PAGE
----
The following draws on data from Landcare Research New Zealand. Since 2015, the Ministry for Primary Industries has contracted Landcare Research to conduct an annual survey of New Zealand's managed honey bee colonies. In 2016, Landcare Research undertook a New Zealand Colony Loss and Survival Survey (NZ COLOSS), which sought to quantify colony losses over winter 2016. It also sought to provide baseline data for monitoring bee health over time, and to investigate emerging challenges for the apiculture industry and industries that rely on pollination services. The survey was not intended to diagnose Colony Collapse Disorder or Colony Depopulation Syndrome in New Zealand.

The NZ COLOSS survey was administered to beekeepers online. Some 2,179 beekeepers responded to the survey and the information collected covered 275,356 hives. This represents 38 percent of all beekeepers and 40 percent of all New Zealand production colonies. The survey questionnaire was based on a standardised survey that has been conducted in 31 countries, although it was adapted to address issues of particular concern to New Zealand.

Losses due to pesticides, plant toxins, and other pathogens and pests are difficult to diagnose. Therefore, the NZ COLOSS follows the established international practice of asking beekeepers to report on symptoms to help distinguish cases of starvation from those of exposure to toxins or particular diseases. 

Pie chart showing percentage of hive loss causes among beekeepers who lost hives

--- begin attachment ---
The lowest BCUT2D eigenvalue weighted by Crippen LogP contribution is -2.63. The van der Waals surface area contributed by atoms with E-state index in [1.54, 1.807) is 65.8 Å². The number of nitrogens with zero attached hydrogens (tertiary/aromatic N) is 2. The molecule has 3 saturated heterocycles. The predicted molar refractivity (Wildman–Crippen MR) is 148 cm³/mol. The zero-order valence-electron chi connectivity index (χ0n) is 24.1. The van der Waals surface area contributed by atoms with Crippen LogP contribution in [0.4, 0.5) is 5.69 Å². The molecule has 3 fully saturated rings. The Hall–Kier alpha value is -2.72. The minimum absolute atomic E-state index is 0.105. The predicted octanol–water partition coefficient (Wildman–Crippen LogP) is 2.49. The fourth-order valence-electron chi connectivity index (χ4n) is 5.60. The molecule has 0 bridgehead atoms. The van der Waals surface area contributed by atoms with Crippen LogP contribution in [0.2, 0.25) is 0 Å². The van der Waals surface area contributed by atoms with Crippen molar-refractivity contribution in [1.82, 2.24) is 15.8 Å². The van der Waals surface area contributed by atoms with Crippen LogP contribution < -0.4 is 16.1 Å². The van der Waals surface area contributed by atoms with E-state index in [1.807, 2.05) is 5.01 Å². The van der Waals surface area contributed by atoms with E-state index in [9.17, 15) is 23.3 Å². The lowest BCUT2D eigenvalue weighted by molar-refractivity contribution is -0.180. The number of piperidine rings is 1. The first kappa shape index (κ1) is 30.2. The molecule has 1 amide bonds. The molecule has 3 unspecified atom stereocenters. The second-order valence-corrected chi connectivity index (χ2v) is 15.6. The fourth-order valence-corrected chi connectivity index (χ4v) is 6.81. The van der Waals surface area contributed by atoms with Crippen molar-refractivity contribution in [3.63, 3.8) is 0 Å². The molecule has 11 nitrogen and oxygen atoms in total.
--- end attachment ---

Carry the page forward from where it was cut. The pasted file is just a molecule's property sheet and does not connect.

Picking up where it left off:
Percentage of hive loss causes among beekeepers who lost hives in 2016

Data source: Landcare Research New Zealand prepared from the Ministry for Primary Industries. 2016. New Zealand Colony Loss and Survival Survey (NZ COLOSS).

Key findings

It is estimated that New Zealand’s hive losses during the winter of 2016 survey was 9.8 percent, which is significantly lower than losses reported in many other countries where similar surveys are undertaken (average of 17 percent winter hive losses in the northern hemisphere).

Some colony loss is expected over winter due to lack of food and poor foraging weather, bees being too weak to survive the cold, or bee health being compromised by pests and diseases or environmental factors. A hive loss of 10 to 13 percent winter loss in considered normal in New Zealand.

Cause of hive loss

Colony death

Beekeepers reported that 46.3 percent of hive losses were attributed to colony death. This represents four percent of total hives covered in the survey. There are two distinct indicators for discerning the probable causes of colony death:

  1. The presence of dead worker bees in the cells with no food present in the hive is indicative of starvation. Thirty-seven percent of hives attributed to colony death showed signs of starvation. Colonies are commonly weakened during pollen and nectar scarcity and during bad weather, however, these problems may be mitigated by supplementary feeding of sugar and protein as well as avoiding the overcrowding of apiary sites.
  2. The presence of many dead bees in or in front of the hive is indicative of toxic exposure from environmental toxins such as pesticides. Thirty-one percent of hives that were reported as being dead had dead bees in or in front of the hive, indicative of acute toxic exposure.